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It all begins, according to my understanding, by coming to terms with that magnificent premise, that great hypothesis—the existence of God, the Creator.
Any single avenue of knowing can lead us there. But I think for most it takes a kind of knowing that goes beyond the singular avenue of feeling, reasoning, and longing. A magnificent little book entitled Tacit Knowing, by Michael Polanyi, makes the point that most of what we know is ineffable. In other words, we can know more than we can say or describe.
This ineffable knowing reaches through and embodies every aspect of our being, of who we are—some through their hearts; others through study and logic; a third group through the absorption of tradition and culture; and there are those who are spoken to in dreams, through visions, instincts, and intuition, and through spiritually cataclysmic connections with the Supreme Concourse, as in what happened to Paul on his way to Damascus.
On the ceiling of the Sistine Chapel, Michelangelo painted a picture of God and man reaching towards each other with a small space separating each one’s outstretched fingers.
That magnificent painting symbolizes the dynamics of the unique relationship between God and man, and the inevitable separation brought about by the boundary conditions inherent to the human ontological level, which to some degree can be bridged through an act of faith, the ultimate divine hypothesis, if man chooses to. The Baha’i teachings confirm that separation, and give us a clue about why it exists and what it means to each of us:
Exalted, immeasurably exalted, art Thou above the strivings of mortal man to unravel Thy mystery, to describe Thy glory, or even to hint at the nature of Thine Essence. For whatever such strivings may accomplish, they never can hope to transcend the limitations imposed upon Thy creatures, inasmuch as these efforts are actuated by Thy decree, and are begotten of Thine invention. …
Far, far from Thy glory be what mortal man can affirm of Thee, or attribute unto Thee, or the praise with which he can glorify Thee! Whatever duty Thou hast prescribed unto Thy servants of extolling to the utmost Thy majesty and glory is but a token of Thy grace unto them, that they may be enabled to ascend unto the station conferred upon their own inmost being, the station of the knowledge of their own selves. – Baha’u’llah, Gleanings from the Writings of Baha’u’llah, pp. 3-5.
God, however, requires that we make the first move. After all, it is His creation. Therein lies the hope for humankind:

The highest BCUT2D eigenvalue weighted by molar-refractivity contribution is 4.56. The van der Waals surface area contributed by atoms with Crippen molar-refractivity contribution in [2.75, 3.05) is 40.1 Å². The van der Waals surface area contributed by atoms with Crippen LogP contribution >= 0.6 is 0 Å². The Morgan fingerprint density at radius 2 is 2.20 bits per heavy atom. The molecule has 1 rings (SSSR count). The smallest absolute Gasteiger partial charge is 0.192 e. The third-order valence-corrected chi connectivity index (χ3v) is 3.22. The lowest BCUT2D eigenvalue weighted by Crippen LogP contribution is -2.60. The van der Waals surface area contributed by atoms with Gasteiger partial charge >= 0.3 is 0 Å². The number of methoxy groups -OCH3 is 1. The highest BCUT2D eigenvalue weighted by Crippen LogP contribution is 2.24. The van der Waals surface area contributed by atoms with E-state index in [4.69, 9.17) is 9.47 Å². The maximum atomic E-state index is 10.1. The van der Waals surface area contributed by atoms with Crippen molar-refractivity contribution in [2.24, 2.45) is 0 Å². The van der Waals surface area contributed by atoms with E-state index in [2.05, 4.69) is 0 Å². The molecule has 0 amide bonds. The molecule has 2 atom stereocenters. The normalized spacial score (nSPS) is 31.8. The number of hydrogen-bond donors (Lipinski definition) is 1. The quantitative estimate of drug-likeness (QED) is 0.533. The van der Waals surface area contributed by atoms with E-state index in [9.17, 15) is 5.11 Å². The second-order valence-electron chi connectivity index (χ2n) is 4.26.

Our choice involves wanting to bridge that gap. To do so we must do it on God’s terms, not our own. By God giving us the potential for reflecting His attributes, a process necessarily involving a choice on our part, He, at the same time, is building within humankind the possibility and the potential to move through the processes of spiritual development towards Him.
We’re each free to view this either as a flaw on God’s part in how He has organized things, or as an incredible gift, an honor bestowed upon humanity.
For God, the Creator, to change His mind and take free will and choice away from us would be a supreme example of negative entropy, i.e., forcing us to act more like a creature of the animal world rather than the level that humans are presently capable of.
Today, most people understand the depth to which man’s choices have wreaked havoc on humankind, not to mention the Earth itself—but few of us recognize the extraordinary triumphs also represented in the progress of humankind so amply recorded throughout history. Admittedly, we still are a bit barbaric, as the veneer of civilization remains pretty thin. However, looking at even the span of recorded history, the general trajectory has been forward, even though it has been cyclical, with two steps forward and one and one-half backwards!
We must look at the past as well as the promising speculations of where we can go, and what we have accomplished. They can both inspire true progress, which is the whole Baha’i message of progressive revelation. In acknowledgement of this fact the famous biologist Julian Huxley has said that the process of physical evolution for the most part has come to an end. Humans, four to five thousand years from now, will likely look very similar to the way we look now. But evolution continues nonetheless—a psychic evolution, an evolution of the mind and of the spirit, of our capacity for consciousness. Because of our innate capacity for cosmic self-awareness, we now are in the enviable position of being able to take charge of the most important work in the universe, namely directing evolution.
This means that we do not have to let horrific trends run their course. Through tapping into God’s plan, revealed in this stage of our human evolution by Baha’u’llah, we now have not only a sense of direction, but we have the Creative Word. Those holy teachings provide the vision, the ideals, the values, the framework, all of which inspire, energize, motivate, and give direction to humankind. An ever-increasing number of individuals are tapping in to that source by immersing themselves in the ocean of the Baha’i teachings, through prayer, through service, all of which represent acts of choice meant to move us in the direction of creating the kind of future we want.